Voice of America does not directly compete with outlets like RT, or even domestic outlets like CNN or MSNBC, but has a responsibility to deliver clear, unbiased (though pro-American) news quickly to its own audience abroad—to inform as well as to counter those countries’ own propaganda. Although media outlets like CNN and MSNBC also reported these events in near real-time, the radio broadcasts of Voice of America reach another audience who do not have access to computers or televisions with international cable access.

In September, Rick Stengel, the undersecretary of state for public diplomacy and a former Time magazine managing editor, declared that the social-media battle against Russia is an area the US “should own, but we don’t.” One reason can be found in BBG staff resistance to the changing media landscape in which web-based news and social media are increasingly dominant, an issue commonly brought up on the BBG Watch watchdog website. “The whole internet strategy is bogus,” a former BBG official complained to the Washington Times during the initial transition in 2011. In 2011, the BBG began to shift broadcasts from radio and television to the internet and social-media outlets, but many BBG insiders, including former executives, protested. BBG staffers worried that international communities wouldn’t have access to internet streaming, or that the web strategy was just a part of budget cuts that would cripple the agency, according to the Washington Times. Others feared the so-called vulnerability of the internet to hackers and connection failures. However, by not embracing the internet, the BBG fails to reach and engage many readers, viewers and listeners as quickly or effectively as it could.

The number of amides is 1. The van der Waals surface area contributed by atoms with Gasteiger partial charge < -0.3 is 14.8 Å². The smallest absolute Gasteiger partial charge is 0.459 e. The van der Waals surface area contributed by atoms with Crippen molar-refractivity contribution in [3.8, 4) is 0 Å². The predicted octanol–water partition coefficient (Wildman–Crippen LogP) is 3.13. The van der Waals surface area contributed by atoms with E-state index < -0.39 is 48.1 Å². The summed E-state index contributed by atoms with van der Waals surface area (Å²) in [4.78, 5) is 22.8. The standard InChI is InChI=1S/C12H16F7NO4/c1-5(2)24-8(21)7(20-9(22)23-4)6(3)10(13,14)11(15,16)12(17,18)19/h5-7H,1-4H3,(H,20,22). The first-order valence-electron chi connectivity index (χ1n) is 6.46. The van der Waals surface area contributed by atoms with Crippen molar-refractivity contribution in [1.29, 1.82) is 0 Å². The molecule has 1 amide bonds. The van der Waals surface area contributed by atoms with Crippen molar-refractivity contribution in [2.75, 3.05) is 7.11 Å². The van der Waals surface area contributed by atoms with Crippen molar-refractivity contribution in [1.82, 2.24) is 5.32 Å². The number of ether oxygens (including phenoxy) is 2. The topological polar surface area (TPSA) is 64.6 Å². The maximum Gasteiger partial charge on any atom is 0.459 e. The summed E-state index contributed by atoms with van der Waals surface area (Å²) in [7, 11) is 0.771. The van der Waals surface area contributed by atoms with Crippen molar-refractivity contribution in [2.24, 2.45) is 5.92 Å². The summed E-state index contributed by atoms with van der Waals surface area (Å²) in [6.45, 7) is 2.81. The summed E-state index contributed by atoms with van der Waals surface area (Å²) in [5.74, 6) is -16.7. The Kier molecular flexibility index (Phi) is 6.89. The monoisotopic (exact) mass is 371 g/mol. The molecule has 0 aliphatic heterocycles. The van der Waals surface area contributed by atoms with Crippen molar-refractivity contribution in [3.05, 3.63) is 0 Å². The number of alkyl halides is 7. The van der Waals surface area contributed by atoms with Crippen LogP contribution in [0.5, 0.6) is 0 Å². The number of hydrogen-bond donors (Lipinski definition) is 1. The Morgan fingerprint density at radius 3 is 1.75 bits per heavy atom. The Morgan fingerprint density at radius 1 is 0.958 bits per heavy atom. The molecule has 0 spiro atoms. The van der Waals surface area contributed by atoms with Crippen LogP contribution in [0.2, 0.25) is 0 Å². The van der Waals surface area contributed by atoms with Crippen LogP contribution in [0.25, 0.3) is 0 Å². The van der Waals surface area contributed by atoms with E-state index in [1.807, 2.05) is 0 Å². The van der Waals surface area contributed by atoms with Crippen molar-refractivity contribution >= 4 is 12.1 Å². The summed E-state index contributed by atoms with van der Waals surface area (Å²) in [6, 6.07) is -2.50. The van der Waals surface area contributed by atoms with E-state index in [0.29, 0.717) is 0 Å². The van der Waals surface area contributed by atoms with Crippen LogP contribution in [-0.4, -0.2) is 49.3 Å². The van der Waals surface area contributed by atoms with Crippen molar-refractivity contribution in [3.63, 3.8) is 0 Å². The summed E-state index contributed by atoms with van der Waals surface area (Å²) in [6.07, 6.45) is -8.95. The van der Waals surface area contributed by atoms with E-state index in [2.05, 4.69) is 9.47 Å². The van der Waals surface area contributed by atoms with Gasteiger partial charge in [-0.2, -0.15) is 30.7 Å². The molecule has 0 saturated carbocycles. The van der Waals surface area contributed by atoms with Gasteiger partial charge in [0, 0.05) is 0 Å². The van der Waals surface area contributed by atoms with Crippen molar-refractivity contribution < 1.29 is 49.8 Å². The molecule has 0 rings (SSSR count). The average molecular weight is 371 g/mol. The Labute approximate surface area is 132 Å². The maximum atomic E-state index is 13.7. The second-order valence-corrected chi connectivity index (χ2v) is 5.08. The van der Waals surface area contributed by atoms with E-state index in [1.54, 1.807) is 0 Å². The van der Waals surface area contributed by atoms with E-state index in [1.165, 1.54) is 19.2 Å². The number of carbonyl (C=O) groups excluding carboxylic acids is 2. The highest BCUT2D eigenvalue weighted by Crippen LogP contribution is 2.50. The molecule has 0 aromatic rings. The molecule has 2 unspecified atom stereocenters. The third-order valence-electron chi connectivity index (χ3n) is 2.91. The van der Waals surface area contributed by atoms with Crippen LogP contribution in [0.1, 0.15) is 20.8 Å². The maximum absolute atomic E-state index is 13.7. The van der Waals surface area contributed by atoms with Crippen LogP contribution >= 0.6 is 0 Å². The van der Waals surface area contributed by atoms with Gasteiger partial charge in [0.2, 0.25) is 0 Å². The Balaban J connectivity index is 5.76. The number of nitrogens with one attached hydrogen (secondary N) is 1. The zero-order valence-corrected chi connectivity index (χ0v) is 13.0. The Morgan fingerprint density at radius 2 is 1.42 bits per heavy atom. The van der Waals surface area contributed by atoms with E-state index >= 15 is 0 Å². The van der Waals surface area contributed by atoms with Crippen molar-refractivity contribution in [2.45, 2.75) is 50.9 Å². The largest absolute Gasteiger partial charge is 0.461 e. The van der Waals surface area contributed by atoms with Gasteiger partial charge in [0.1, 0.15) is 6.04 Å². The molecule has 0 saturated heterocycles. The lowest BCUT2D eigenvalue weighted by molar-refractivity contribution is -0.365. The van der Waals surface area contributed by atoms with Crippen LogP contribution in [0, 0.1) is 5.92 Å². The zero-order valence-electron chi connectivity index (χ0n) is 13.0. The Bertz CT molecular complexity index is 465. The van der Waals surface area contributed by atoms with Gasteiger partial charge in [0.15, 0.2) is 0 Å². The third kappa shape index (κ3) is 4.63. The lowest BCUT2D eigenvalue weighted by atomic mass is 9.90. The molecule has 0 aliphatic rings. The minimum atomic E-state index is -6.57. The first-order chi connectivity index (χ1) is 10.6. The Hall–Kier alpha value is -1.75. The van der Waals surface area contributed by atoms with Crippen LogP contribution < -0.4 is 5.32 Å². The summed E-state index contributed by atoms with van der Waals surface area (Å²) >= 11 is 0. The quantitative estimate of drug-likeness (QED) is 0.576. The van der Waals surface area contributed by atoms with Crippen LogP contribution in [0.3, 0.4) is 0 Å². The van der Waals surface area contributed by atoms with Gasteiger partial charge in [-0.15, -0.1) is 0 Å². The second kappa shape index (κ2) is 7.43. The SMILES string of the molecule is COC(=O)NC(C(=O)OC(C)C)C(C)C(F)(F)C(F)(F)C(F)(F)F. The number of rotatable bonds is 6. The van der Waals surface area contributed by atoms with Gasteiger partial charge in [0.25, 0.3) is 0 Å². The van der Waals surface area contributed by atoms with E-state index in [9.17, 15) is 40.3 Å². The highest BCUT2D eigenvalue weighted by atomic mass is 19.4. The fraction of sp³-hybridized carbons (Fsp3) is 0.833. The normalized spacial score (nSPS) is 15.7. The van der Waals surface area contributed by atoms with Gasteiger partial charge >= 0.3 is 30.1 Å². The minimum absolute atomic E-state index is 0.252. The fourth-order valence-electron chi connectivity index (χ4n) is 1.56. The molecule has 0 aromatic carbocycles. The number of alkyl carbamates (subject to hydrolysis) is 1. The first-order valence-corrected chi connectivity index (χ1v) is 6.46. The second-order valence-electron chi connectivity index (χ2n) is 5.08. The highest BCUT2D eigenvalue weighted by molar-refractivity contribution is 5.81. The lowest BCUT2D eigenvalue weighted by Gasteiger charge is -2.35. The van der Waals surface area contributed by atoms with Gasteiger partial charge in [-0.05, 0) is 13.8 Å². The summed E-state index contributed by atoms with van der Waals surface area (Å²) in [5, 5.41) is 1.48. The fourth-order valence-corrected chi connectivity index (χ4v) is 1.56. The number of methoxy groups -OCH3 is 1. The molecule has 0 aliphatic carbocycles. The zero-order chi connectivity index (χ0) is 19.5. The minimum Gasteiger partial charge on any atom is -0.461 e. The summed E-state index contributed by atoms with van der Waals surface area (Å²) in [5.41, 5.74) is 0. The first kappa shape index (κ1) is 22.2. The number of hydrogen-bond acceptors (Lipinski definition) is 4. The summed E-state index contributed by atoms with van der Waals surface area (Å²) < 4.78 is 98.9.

Last summer, Rep. Ed Royce (R-Calif.) said at a congressional hearing that the United States is “losing the information battle” with Vladimir Putin, because the BBG is defunct and is weakening the United States’ ability to broadcast the government’s views abroad. “Who is going to offset [Russian] propaganda?” Royce asked. “This…is about communicating America’s message of pluralism, tolerance, transparency, to foreign audiences. There was a time when we did that really well, but we have lost it.”